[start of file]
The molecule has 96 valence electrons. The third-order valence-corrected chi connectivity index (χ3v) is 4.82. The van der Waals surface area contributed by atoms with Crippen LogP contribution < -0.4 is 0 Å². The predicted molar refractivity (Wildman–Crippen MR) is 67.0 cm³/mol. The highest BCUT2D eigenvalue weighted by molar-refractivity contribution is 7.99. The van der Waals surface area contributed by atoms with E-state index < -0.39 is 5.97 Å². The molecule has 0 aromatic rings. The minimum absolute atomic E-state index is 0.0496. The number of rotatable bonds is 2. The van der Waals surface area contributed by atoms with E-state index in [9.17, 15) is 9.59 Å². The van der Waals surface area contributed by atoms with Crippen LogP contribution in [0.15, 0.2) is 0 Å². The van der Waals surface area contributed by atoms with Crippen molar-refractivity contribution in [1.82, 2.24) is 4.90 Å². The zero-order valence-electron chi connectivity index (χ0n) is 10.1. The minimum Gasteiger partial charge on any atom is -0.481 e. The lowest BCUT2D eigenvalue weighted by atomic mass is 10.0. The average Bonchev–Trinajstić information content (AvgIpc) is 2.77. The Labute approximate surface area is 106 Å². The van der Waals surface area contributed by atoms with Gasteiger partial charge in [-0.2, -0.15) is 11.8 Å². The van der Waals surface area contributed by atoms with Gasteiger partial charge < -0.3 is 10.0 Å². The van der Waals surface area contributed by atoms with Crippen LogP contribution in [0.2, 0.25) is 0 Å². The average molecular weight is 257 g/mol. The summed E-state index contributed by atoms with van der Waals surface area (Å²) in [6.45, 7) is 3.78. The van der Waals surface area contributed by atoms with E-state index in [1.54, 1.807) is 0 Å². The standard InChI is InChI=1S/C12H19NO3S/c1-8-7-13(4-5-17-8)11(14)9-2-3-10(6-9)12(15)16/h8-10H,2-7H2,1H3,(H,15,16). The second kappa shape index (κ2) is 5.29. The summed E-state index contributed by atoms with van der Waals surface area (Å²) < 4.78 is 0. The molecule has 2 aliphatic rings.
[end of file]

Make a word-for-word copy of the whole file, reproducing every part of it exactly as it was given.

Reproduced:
The molecule has 96 valence electrons. The third-order valence-corrected chi connectivity index (χ3v) is 4.82. The van der Waals surface area contributed by atoms with Crippen LogP contribution < -0.4 is 0 Å². The predicted molar refractivity (Wildman–Crippen MR) is 67.0 cm³/mol. The highest BCUT2D eigenvalue weighted by molar-refractivity contribution is 7.99. The van der Waals surface area contributed by atoms with E-state index < -0.39 is 5.97 Å². The molecule has 0 aromatic rings. The minimum absolute atomic E-state index is 0.0496. The number of rotatable bonds is 2. The van der Waals surface area contributed by atoms with E-state index in [9.17, 15) is 9.59 Å². The van der Waals surface area contributed by atoms with Crippen LogP contribution in [0.15, 0.2) is 0 Å². The van der Waals surface area contributed by atoms with Crippen molar-refractivity contribution in [1.82, 2.24) is 4.90 Å². The zero-order valence-electron chi connectivity index (χ0n) is 10.1. The minimum Gasteiger partial charge on any atom is -0.481 e. The lowest BCUT2D eigenvalue weighted by atomic mass is 10.0. The average Bonchev–Trinajstić information content (AvgIpc) is 2.77. The Labute approximate surface area is 106 Å². The van der Waals surface area contributed by atoms with Gasteiger partial charge in [-0.2, -0.15) is 11.8 Å². The van der Waals surface area contributed by atoms with Gasteiger partial charge < -0.3 is 10.0 Å². The van der Waals surface area contributed by atoms with Crippen LogP contribution in [0.2, 0.25) is 0 Å². The average molecular weight is 257 g/mol. The summed E-state index contributed by atoms with van der Waals surface area (Å²) in [6.45, 7) is 3.78. The van der Waals surface area contributed by atoms with E-state index in [1.54, 1.807) is 0 Å². The standard InChI is InChI=1S/C12H19NO3S/c1-8-7-13(4-5-17-8)11(14)9-2-3-10(6-9)12(15)16/h8-10H,2-7H2,1H3,(H,15,16). The second kappa shape index (κ2) is 5.29. The summed E-state index contributed by atoms with van der Waals surface area (Å²) < 4.78 is 0. The molecule has 2 aliphatic rings.